Friends—that exemplary sect, which is the But these are trifles. The truth of the case first to begin and the last to abandon every is forcibly and briefly stated in the following scheme for the practical amendment of their short sentences :

fellow-creatures and who have carried into "You have no right to deprive a man sentenced all their schemes of reformation a spirit of to mere imprisonment of pure air, wholesome and practical wisdom, of magnanimous patience, sufficient food, and opportunities of exercise. You and merciful indulgence, which puts to shame have no right to debar him from the craft on which the rashness, harshness, and precipitation of his family depends, if it can be exercised in prison. sapient ministers, and presumptuous politiYou have no right to subject him to suffering from cians. We should like to lay the whole accold, by want of bed-clothing by night, or firing by count of her splendid campaign before our day. And the reason is plain ---you have taken him from his home, and have deprived him of ihe means readers; but our limits will no longer admit of of providing himself with ihe necessaries or com it. However, we shall do what we can; and, foris of life; and therefore you are bound to furnish at all events, no longer withhold them from a him with moderate indeed, but suitable accommo- part at least of this heart-stirring narrative. dation,

"You have, for the same reason, no right to About four years ago, Mrs. Fry was induced ruin his habits, by compelling him to be idle, his to visit Newgate, by the representations of its state morals, by compelling him to mix with a pro. made by some persons of the Society of Friends. miscuous assemblage of hardened and convicted "She found the female side in a situation which criminals, or his health by forcing him at night into no language can describe. Nearly three hundred a damp unventilated cell, with such crowds of com. women, sent there for every gradation of crime, panions, as very speedily render the air foul and some untried, and some under sentence of death. putrid, or to make him sleep in close con ct with were crowded together in the iwo wards and two the victims of contagious and loathsome disease, or cells, which are now appropriated to the uniried, amidst the noxious effluvia of dirt and corruption. and which are found quite inadequate to contain In short, no Judge ever condemned a man to be even this diminished number with any tolerable half starved with cold by day, or half suffocated convenience. Here they saw their friends, and kept with heat by night. Who ever heard of a criminal their muliudes of children ; and they had no other being sentenced to Rheumatism, or Typhus fever? place for cooking, washing, eating, and sleeping. Corruption of morals and contamination of mind They all slept on the floor; at times one hun. are not the remedies which the law in its wisdom dred and I wenty in one ward, without so much as has thought proper to adopi."'*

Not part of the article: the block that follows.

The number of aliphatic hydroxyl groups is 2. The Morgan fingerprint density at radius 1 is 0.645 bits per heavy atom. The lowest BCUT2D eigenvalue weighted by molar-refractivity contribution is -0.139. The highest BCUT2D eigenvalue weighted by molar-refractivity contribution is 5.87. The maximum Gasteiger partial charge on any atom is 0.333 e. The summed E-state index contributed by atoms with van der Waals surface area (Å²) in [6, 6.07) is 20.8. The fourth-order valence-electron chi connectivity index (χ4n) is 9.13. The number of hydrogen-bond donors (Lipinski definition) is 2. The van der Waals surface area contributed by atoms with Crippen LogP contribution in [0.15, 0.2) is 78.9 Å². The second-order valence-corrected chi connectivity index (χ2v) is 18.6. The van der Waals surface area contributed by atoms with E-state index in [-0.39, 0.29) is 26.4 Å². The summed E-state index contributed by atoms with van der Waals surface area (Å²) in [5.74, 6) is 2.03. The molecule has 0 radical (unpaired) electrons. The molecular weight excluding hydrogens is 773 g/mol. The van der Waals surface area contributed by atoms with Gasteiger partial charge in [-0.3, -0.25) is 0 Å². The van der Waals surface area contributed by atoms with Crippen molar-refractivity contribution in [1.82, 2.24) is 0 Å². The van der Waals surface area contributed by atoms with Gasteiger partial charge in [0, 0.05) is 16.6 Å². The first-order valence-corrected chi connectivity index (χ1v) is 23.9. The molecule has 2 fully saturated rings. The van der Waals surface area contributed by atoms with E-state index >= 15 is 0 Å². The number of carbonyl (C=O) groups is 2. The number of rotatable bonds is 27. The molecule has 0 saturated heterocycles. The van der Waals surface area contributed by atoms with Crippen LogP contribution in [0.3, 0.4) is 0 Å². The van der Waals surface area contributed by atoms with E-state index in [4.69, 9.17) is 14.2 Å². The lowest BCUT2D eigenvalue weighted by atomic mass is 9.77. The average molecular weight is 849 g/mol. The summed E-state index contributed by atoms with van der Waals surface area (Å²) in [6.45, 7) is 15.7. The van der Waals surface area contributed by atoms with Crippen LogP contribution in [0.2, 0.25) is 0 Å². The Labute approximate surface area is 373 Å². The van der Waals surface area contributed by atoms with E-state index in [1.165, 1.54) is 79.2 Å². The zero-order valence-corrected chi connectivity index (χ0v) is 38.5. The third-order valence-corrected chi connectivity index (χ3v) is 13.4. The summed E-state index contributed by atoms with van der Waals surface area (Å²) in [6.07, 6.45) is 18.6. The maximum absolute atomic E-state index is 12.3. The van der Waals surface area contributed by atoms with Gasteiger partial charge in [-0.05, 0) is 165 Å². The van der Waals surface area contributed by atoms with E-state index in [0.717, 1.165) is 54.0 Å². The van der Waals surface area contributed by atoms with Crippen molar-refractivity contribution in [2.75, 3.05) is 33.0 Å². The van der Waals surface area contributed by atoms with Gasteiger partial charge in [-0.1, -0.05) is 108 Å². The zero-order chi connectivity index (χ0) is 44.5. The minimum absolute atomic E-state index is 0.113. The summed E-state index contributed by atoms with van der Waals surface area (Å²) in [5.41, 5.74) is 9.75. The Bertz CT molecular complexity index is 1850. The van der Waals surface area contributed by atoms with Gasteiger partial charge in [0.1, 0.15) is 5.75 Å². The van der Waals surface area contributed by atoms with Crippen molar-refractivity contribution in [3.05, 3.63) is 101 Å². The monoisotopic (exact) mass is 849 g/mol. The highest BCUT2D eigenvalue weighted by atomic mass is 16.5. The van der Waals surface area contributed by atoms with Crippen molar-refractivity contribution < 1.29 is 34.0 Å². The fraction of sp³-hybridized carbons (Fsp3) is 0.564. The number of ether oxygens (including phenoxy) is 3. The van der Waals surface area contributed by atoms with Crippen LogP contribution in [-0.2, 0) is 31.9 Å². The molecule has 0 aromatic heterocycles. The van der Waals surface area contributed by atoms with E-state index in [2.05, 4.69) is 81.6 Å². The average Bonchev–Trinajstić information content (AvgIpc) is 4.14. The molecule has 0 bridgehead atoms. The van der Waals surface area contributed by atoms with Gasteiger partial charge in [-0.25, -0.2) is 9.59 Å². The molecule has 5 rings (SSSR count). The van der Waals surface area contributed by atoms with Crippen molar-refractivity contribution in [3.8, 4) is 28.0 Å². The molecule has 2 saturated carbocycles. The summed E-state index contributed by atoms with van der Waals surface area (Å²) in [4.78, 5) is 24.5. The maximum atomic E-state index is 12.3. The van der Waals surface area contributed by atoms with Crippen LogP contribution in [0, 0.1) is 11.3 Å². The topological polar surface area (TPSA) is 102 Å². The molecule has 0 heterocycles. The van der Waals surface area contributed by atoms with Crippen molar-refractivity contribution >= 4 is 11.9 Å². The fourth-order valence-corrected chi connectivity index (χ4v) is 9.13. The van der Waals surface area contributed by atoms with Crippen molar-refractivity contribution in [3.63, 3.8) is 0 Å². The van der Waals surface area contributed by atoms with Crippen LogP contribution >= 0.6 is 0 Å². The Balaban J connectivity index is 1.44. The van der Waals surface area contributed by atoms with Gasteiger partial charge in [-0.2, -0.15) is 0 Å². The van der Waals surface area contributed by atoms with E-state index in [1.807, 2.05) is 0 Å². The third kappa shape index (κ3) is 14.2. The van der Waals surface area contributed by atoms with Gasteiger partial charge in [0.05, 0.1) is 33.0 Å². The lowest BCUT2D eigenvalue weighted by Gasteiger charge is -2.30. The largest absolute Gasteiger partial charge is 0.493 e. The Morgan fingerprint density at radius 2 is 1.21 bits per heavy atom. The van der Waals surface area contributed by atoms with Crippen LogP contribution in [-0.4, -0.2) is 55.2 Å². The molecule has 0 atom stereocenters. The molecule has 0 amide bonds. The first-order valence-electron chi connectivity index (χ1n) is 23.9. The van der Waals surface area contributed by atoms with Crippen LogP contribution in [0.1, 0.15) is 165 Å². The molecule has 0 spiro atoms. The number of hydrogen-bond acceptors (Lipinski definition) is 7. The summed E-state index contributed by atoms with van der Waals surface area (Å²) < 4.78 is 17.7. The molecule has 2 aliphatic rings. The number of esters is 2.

a mat for bedding; and many of them were very The abuses in Newgate, that great recepta spirits; and her ears were offended by the most

nearly naked. She saw them openly drinking cle of guilt and misery, constructed to hold terrible imprecations. Every thing was filthy to about four hundred and eighty prisoners, but excess, and the smell was quite disgusting. Every generally containing, of late years, from eight one, even the Governor, was reluctani 10 go hundred to twelve hundred, are' eloquently waich in the office, telling her that his presence

amongst them. He persuaded her to leave her set forth in the publication before us, though would not prevent its being torn from her! She we have no longer lest ourselves room to spe- saw enough to convince her that every thing bad cify them. It may be sufficient, however, to was going on. In short, in giving me this account, observe, that the state of the Women's wards she repeatedly said— All I tell thee is a faint pic. was universally allowed to be by far the ture of the reality; the filth, the closeness of the worst; and that even Alderman Atkins ad- rooms, the ferocious manners and expressions of

the women towards each other, and the abandoned *. I do not now reprint the detailed statements wickedness which every thing bespoke, are quite which formed the bulk of this paper, as originally indescribable.'"-pp. 117–119. published ; and retain only ihe account of the mar. vellous reformation effecied in Newgate, by the